Prince Harry's popularity with the British people dropped to 47 percent in a recent poll about the royal family. The Duke of Sussex's negative ratings reportedly had an uptick during the lockdown.
Prior to giving up his royal roles, Prince Harry had an approval rating of 80 percent. But according to YouGov, his popularity, as well as his wife Meghan Markle's popularity, significantly changed after their move to the United States, which coincide with the pandemic.
Reports cited that it hurt Prince Harry's favorability when he spoke of political issues like Black Lives Matter and hate speech in his various video conference calls. The Britons also apparently frowned upon the Duke and Duchess of Sussex's lucrative Netflix deal as they try to establish a financially independent life outside of the royal family.
But Prince Harry and Meghan are still quite popular among the younger British population or those between the ages of 18 to 24. Their ratings in this age bracket are between 20 to 28. Their ratings among the over 65, however, fall between -45 and -66.
Meanwhile, Queen Elizabeth's popularity with her British subjects soared during the lockdown at 71 percent. At least eight in 10 adults think highly of the monarch.
Her Majesty did two public addresses at the height of the pandemic, which reassured the people of surviving this crisis. While she isolated and protected against the virus, the Queen relied on her grandchildren, Prince William and Kate Middleton, and children, Prince Charles and Camilla, to carry out royal events.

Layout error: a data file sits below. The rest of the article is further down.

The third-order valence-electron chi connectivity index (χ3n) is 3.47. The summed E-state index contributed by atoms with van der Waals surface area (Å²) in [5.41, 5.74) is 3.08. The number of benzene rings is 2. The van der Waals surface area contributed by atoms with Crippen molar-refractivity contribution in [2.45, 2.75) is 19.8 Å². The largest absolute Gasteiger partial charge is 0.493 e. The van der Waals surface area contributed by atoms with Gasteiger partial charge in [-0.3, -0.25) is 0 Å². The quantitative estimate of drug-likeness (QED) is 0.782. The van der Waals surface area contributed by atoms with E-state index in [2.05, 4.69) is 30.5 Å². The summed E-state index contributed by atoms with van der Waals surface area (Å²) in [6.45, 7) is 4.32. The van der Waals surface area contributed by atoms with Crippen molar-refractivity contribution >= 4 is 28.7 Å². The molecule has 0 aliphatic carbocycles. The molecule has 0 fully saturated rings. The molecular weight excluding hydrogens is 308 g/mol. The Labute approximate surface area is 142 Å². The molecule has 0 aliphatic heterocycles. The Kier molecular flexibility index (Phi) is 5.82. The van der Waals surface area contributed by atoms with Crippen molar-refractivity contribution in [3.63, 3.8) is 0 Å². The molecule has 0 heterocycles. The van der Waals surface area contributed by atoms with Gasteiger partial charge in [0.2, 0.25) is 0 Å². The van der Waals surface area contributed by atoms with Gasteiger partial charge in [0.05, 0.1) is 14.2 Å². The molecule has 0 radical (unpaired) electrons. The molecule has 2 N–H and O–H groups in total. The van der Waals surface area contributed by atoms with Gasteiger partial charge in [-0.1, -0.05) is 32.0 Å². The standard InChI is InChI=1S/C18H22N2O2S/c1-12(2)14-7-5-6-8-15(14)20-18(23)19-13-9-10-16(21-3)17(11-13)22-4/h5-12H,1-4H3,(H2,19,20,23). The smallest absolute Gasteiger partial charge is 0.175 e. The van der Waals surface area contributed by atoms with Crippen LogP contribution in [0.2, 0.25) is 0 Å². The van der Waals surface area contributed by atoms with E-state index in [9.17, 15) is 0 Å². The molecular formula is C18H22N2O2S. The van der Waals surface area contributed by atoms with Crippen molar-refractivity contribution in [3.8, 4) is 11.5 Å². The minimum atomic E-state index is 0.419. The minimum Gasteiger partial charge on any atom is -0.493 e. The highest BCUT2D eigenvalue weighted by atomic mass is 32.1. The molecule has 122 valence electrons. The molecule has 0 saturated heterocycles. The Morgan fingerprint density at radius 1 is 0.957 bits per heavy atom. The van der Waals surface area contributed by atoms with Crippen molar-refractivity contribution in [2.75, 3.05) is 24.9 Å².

Prince William and Kate also received high ratings and sustained their popularity as the Britons tackled life in the pandemic. Prince Charles, on the other hand, had a slight drop in favorability. Some 59 percent have a positive opinion of the heir to the throne while 35 percent gave the Prince of Wales a negative rating. But, his wife's favorability slightly increased to end up with 44 percent.
However, 41 percent of the British people think Prince William should take the throne next compared to just 37 percent for Prince Charles. Some 67 percent think that the monarchy must continue while only 21 percent favor an election for the head of state.
It comes as a campaign from the anti-monarchy group, Republic, urged the Queen to let the people pick who should rule next between Prince Charles and Prince William. Graham Smith, the CEO of the Republic, believes that the majority would want to have a voice in this matter instead of just watching the crown passed on to the heir.
Meanwhile, Battle of Brothers author Robert Lacey said the Prince Harry would still leave the royal family whether he married Meghan or not. The historian said that the Duke of Sussex's frustration over being the spare will still come out eventually because he does not want to be "his brother's perpetual backup."